Theoretical investigations have established that nearly all observed radio-astronomical phenomena involve radio emission mechanisms known in physics. These include the following: thermal radiation of solid bodies, as exhibited by planets and small bodies in the solar system; bremsstrahlung of thermal electrons in the ion fields of the cosmic plasma, as observed in gaseous nebulas in the Milky Way and in the atmosphere of the sun and stars; magnetic braking radiation of subrelativistic electrons in cosmic magnetic fields, as observed in active regions on the sun, in radiation belts around certain planets, and in radio galaxies and quasars; and various combinations of processes in a plasma, as in radio bursts on the sun and Jupiter and other phenomena. In addition to the continuous radiation spectrum from the above phenomena, monochromatic radiation from celestial objects has also been observed. The basic mechanisms by which spectral lines are produced are quantum transitions between different atomic and molecular energy levels. The line of neutral hydrogen, with a wavelength of 21 cm, arises from transitions between hyperfine sublevels of the hydrogen atom; this line and the recombination lines of excited hydrogen are of major importance in radio astronomy. Most of the many tens of molecular radio lines observed involve transitions between energy levels resulting from the rotation of molecules (rotational sublevels).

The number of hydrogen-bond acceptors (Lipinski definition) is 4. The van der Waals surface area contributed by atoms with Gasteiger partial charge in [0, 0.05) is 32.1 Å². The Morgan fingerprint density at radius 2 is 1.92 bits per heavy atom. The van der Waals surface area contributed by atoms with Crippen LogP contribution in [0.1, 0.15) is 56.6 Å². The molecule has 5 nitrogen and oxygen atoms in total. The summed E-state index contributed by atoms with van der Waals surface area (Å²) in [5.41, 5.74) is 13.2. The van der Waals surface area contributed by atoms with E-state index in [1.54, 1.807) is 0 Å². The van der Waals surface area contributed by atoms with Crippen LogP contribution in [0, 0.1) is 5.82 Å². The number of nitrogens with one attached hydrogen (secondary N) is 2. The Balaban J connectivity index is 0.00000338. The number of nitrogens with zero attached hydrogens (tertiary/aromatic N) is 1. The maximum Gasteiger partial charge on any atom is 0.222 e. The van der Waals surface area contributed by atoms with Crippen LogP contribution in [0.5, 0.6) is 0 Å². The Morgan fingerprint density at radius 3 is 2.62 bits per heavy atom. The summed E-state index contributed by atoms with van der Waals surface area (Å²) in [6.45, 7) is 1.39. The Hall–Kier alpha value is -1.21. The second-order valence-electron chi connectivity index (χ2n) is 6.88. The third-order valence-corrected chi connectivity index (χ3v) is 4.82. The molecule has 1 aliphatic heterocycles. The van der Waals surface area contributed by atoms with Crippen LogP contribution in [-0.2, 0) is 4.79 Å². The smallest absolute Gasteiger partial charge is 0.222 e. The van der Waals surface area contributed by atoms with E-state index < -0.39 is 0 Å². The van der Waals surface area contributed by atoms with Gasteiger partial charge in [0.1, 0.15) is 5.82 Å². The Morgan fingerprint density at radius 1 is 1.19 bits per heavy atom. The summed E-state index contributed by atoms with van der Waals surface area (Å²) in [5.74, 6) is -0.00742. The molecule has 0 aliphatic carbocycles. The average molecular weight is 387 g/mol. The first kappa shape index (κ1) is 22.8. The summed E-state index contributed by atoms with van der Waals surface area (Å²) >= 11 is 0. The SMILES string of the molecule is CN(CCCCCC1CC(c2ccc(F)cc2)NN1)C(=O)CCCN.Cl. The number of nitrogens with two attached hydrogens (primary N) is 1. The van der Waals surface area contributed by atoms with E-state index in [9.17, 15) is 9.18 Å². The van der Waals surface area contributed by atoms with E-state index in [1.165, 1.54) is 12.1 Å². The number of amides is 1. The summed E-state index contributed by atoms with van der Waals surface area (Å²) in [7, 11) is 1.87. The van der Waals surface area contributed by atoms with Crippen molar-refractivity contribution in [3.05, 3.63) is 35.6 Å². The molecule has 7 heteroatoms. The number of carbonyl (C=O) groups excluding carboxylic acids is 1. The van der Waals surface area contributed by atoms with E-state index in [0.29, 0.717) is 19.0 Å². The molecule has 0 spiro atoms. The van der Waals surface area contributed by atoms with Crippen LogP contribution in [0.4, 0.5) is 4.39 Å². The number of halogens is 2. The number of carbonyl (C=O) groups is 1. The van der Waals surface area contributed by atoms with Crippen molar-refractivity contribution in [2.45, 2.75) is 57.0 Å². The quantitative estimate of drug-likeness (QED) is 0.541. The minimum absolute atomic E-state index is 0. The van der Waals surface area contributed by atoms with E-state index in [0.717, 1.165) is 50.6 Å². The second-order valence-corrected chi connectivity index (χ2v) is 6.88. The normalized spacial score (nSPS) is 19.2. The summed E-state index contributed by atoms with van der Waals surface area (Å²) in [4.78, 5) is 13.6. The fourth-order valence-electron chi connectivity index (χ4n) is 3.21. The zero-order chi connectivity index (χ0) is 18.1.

Cosmic radio emission is studied with radio telescopes. Broadband radiometers are used to observe continuous spectra, and spectral lines are recorded using different types of radio spectrographs. Special radio-telescope instruments, such as radio spectrometers and radio polarimeters, enable us to study the spectral composition, intensity, polarization, and other characteristics of radio emission. Signals from cosmic sources are, as a rule, extremely weak; consequently, radio telescopes used in research are equipped with very large antennas, and the most sensitive detection devices are used. The antenna of the largest radio telescope—the T-shaped telescope near Kharkov, USSR—has an area of approximately 100,000 m2, and the most sensitive radiometers can register temperature changes of 0.001°–0.0001 °K. Radio images of celestial objects are obtained by using single (for example, parabolic) reflectors, as in optical astronomy, and also by more complex radio interfero-metric methods of observing. These methods make it possible to synthesize radio images of celestial bodies by accumulating the emission from a given object over a certain period of time. Advances in the recording of high-frequency electric oscillations and in frequency stabilization have made it possible to carry out interferometric observations by comparing recordings obtained from widely separated stations not linked by radio-frequency channels of communication. Great distances between stations ensure high resolution in determining the directions of radio sources.

Radio telescopes can be used to conduct sky surveys and detailed studies of individual objects. Once radio sources are discovered, they are entered into catalogs; by 1974 approximately 100 catalogs had been published containing data on tens of thousands of objects, most of which are located far beyond the Milky Way Galaxy.